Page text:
I Quit Netflix, and You Can, Too

A couple of weeks ago, I finished arguably one of the most addictive TV series of all time, "One Tree Hill," on Netflix. I believe I’ve made enough progress that I’m now strong enough to tell my tale. I have been off of Netflix now for six weeks.

When I first decided to get off of Netflix, the withdrawal was tough. After the screen went black after the last episode, I removed my headphones and was struck with the strangest sensation in my ears. I realized the sensation was hearing my roommate’s voice for the first time in weeks.

Then, I turned towards the window and experienced natural light. Squinting through the burn of sunlight, I asked my roommate what year it was, sure that I must be in another decade after all the lives I lived through the characters of OTH. She told me that it was stil 2016, and I decided I should go to class.

When my first class ended, I reached for a nonexistent track pad to click the bottom right of the screen and move on to the next episode of my day. I was shocked when I was not in front of my next professor even after 15 seconds. I realized then that I would actually have to move. Throughout my day, I continued to reach for an imaginary spacebar to pause conversations and fell asleep without the telltale silence that accompanies Netflix’s “Are you still watching?” notification.

Then, when I ate my first real meal since quitting Netflix, I had to relearn how to use a fork and knife. During my Netflix binges, the only convenient food came out of a bag and usually left cheese-flavored dust on my fingers. I held silverware as clumsily as a newborn and eventually gave up when my soupspoon missed my mouth and dribbled minestrone down my shirt.

I decided I needed to get help. I couldn’t go through this process alone. Unfortunately, I did not have any help from my friends; all they could offer was suggestions for new series to watch. I decided I needed to seek out a more supportive group to guide me through my process. I needed to call on the Baby Boomers.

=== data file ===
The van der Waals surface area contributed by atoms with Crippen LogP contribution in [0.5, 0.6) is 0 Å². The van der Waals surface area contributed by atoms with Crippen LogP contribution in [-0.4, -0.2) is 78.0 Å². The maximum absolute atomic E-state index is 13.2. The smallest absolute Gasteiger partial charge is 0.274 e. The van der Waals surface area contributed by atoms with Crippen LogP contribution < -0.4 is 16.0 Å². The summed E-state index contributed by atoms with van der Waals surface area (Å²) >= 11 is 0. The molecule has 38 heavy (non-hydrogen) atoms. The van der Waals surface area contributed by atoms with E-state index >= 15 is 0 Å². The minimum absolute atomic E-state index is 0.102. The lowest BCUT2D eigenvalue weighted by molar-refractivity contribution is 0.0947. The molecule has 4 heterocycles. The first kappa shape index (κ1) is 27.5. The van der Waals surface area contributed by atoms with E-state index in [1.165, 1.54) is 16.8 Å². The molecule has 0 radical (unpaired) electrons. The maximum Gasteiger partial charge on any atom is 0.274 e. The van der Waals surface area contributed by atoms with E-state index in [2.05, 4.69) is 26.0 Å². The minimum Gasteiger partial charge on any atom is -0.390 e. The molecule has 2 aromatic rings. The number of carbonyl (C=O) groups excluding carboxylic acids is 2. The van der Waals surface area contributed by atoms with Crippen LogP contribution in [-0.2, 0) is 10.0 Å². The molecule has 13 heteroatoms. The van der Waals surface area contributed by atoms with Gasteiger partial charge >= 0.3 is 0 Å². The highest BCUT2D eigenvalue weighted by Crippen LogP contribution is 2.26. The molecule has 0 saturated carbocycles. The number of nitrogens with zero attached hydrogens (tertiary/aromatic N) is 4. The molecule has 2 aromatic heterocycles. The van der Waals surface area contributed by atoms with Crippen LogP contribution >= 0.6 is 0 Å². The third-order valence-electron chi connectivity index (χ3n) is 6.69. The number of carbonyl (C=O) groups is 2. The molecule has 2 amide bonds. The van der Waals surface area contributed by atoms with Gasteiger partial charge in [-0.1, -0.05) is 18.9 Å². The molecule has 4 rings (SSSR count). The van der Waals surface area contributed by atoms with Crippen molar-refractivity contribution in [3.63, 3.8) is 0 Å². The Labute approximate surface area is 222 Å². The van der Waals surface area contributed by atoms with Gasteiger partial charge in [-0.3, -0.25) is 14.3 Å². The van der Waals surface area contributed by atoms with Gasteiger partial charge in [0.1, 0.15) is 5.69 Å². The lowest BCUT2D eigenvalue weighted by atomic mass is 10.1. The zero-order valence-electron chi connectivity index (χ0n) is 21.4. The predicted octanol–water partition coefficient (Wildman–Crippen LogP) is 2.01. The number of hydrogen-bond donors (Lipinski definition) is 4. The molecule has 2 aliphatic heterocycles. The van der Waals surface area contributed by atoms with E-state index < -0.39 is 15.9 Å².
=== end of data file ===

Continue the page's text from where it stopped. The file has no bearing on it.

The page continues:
I called my dear Grandma Sue and asked her what advice she had to get over my addiction. I will never forget the words she said to me that day: “What is Netflix?”

With that mantra repeating in my head, I began a twelve-step program to cleanse myself. I prayed; I meditated; I rejected temptation. Things are still hard: occasionally I get the itch. Just a one-season series. Just 13 episodes won’t hurt. But I know even one-season series can lead to all nine seasons of Scrubs, so I know to stay away.

The truth is, though I long for the buzz I get from character development, plot twists and full season binges, without Netflix my life is better. Mostly because without Netflix I actually have a life. But also because my grades are better, my skin is healthier, food is yummier, nature is nature-er.

If you or someone you know is suffering from a Netflix addiction, please contact 1-800- NO2-FLIX for resources that can help you get over your addiction like I did.


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